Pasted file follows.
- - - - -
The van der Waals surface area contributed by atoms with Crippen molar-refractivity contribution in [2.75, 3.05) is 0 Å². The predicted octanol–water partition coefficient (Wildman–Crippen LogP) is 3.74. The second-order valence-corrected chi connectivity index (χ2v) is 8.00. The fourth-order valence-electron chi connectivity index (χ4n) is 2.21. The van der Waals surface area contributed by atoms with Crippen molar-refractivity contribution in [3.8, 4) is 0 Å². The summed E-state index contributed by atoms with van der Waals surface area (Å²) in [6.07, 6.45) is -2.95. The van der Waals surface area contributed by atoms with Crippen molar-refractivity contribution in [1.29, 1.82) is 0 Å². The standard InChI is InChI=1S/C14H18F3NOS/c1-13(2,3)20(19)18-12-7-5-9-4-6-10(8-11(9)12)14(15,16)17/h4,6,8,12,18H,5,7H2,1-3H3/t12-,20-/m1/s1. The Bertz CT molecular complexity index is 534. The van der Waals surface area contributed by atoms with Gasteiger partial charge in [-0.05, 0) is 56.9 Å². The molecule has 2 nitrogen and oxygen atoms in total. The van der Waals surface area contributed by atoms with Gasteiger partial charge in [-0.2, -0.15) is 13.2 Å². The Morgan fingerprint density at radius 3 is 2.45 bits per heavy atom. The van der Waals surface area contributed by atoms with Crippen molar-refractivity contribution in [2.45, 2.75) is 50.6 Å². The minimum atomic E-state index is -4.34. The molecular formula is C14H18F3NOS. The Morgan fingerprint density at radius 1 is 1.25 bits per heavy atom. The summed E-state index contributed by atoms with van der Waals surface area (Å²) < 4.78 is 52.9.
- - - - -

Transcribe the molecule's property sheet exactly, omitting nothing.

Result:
The van der Waals surface area contributed by atoms with Crippen molar-refractivity contribution in [2.75, 3.05) is 0 Å². The predicted octanol–water partition coefficient (Wildman–Crippen LogP) is 3.74. The second-order valence-corrected chi connectivity index (χ2v) is 8.00. The fourth-order valence-electron chi connectivity index (χ4n) is 2.21. The van der Waals surface area contributed by atoms with Crippen molar-refractivity contribution in [3.8, 4) is 0 Å². The summed E-state index contributed by atoms with van der Waals surface area (Å²) in [6.07, 6.45) is -2.95. The van der Waals surface area contributed by atoms with Crippen molar-refractivity contribution in [1.29, 1.82) is 0 Å². The standard InChI is InChI=1S/C14H18F3NOS/c1-13(2,3)20(19)18-12-7-5-9-4-6-10(8-11(9)12)14(15,16)17/h4,6,8,12,18H,5,7H2,1-3H3/t12-,20-/m1/s1. The Bertz CT molecular complexity index is 534. The van der Waals surface area contributed by atoms with Gasteiger partial charge in [-0.05, 0) is 56.9 Å². The molecule has 2 nitrogen and oxygen atoms in total. The van der Waals surface area contributed by atoms with Gasteiger partial charge in [-0.2, -0.15) is 13.2 Å². The Morgan fingerprint density at radius 3 is 2.45 bits per heavy atom. The van der Waals surface area contributed by atoms with Crippen molar-refractivity contribution in [2.45, 2.75) is 50.6 Å². The minimum atomic E-state index is -4.34. The molecular formula is C14H18F3NOS. The Morgan fingerprint density at radius 1 is 1.25 bits per heavy atom. The summed E-state index contributed by atoms with van der Waals surface area (Å²) < 4.78 is 52.9.